Environmental crime degrades ecosystems and contributes to climate change. The high-level event will provide a compelling case on biodiversity-climate-crime nexus and set actions for the Global Stocktake to integrate into approaches to reduce deforestation and marine degradation for climate mitigation.
IPCC and IPBES repeatedly warn about the decline of ecosystems resilience and ability to sequester carbon. Destruction and degradation are key drivers of biodiversity loss.
Protection of critical carbon sinks is fundamental not only to keep on track below 1.5 C, but to avoid biodiversity loss and water resources collapse globally.
Deforestation, illegal exploitation of natural resources, marine pollution, underpinned by corruption, accelerate the erosion of ecosystems at an alarming rate. Illegal timber trade is worth ~$51-152bn a year, which is 15-30% of global timber production and, in some countries, up to 90% of national production. World Bank analyses of the impacts of continued deforestation in the Amazon suggest that loss of 20-25% of the remaining biome could trigger its dieback and more emissions.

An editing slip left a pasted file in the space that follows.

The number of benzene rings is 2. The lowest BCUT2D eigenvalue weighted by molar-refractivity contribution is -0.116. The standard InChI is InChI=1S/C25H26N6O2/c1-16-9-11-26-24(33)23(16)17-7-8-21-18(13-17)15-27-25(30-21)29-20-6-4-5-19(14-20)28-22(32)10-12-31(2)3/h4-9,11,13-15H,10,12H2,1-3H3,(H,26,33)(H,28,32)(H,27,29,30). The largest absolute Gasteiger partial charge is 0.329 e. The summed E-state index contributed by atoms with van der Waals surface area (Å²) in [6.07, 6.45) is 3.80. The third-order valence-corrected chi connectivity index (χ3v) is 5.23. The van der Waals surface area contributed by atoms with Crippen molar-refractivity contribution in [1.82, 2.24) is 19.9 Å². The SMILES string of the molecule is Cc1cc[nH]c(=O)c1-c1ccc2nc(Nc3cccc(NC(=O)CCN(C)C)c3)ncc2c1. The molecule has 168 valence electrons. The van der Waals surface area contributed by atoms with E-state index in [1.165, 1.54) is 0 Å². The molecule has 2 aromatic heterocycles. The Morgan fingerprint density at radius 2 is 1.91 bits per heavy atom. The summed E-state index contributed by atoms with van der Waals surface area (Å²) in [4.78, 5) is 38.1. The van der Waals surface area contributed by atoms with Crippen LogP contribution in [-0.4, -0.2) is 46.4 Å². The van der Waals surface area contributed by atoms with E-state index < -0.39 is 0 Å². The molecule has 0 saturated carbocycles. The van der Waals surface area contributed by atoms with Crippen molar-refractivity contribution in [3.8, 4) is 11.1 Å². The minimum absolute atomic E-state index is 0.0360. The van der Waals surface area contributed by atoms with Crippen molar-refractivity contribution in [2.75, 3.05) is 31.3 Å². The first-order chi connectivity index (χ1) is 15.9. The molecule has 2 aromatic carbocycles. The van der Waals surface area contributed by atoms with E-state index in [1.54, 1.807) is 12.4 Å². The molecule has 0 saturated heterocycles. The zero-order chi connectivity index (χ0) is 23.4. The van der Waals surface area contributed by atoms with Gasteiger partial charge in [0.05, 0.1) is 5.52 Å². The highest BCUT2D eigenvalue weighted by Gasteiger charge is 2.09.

Oceans absorb a third of CO2 and 90% of excess heat created by global warming. Higher temperatures and rising ocean acidity, combined with illegal, unreported and unregulated fishing, and widespread marine pollution, reduce oceans’ ability to absorb carbon dioxide.
The COP28 Global Stocktake calls for a clear and robust plan of action. Building on COP26/27 commitments to curb deforestation and biodiversity loss, the high-level diverse speakers will reinforce the biodiversity-climate nexus, highlighting how addressing crimes that affect the environment will increase ecosystems resilience for climate mitigation.